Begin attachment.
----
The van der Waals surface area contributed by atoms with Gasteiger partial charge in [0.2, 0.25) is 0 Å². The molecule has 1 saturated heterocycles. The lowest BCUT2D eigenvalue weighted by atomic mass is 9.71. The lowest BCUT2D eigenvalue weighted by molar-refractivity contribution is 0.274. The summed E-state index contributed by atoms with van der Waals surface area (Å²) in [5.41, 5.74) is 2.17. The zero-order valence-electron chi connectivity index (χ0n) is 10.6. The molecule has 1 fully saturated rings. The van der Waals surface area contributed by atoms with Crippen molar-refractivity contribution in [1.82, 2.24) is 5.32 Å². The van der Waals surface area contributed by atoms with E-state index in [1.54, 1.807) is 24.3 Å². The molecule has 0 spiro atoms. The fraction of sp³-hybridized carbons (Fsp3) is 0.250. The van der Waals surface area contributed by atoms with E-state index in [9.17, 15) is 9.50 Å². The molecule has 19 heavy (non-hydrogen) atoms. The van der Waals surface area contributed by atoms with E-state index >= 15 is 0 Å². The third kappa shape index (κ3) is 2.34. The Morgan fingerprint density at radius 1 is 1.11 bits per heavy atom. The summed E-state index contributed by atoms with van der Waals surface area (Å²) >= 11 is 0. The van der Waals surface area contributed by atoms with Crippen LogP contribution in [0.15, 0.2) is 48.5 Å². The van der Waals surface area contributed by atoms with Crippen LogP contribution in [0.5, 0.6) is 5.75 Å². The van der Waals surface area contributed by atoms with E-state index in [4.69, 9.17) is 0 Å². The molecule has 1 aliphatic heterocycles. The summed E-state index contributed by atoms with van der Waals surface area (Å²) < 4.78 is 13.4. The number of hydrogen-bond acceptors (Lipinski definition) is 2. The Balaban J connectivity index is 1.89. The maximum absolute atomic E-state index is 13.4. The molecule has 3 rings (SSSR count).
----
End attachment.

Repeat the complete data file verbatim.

The van der Waals surface area contributed by atoms with Gasteiger partial charge in [0.2, 0.25) is 0 Å². The molecule has 1 saturated heterocycles. The lowest BCUT2D eigenvalue weighted by atomic mass is 9.71. The lowest BCUT2D eigenvalue weighted by molar-refractivity contribution is 0.274. The summed E-state index contributed by atoms with van der Waals surface area (Å²) in [5.41, 5.74) is 2.17. The zero-order valence-electron chi connectivity index (χ0n) is 10.6. The molecule has 1 fully saturated rings. The van der Waals surface area contributed by atoms with Crippen molar-refractivity contribution in [1.82, 2.24) is 5.32 Å². The van der Waals surface area contributed by atoms with E-state index in [1.54, 1.807) is 24.3 Å². The molecule has 0 spiro atoms. The fraction of sp³-hybridized carbons (Fsp3) is 0.250. The van der Waals surface area contributed by atoms with E-state index in [9.17, 15) is 9.50 Å². The molecule has 19 heavy (non-hydrogen) atoms. The van der Waals surface area contributed by atoms with E-state index >= 15 is 0 Å². The third kappa shape index (κ3) is 2.34. The Morgan fingerprint density at radius 1 is 1.11 bits per heavy atom. The summed E-state index contributed by atoms with van der Waals surface area (Å²) >= 11 is 0. The van der Waals surface area contributed by atoms with Crippen LogP contribution in [0.15, 0.2) is 48.5 Å². The van der Waals surface area contributed by atoms with Crippen LogP contribution in [0.5, 0.6) is 5.75 Å². The van der Waals surface area contributed by atoms with E-state index in [4.69, 9.17) is 0 Å². The molecule has 1 aliphatic heterocycles. The summed E-state index contributed by atoms with van der Waals surface area (Å²) < 4.78 is 13.4. The number of hydrogen-bond acceptors (Lipinski definition) is 2. The Balaban J connectivity index is 1.89. The maximum absolute atomic E-state index is 13.4. The molecule has 3 rings (SSSR count).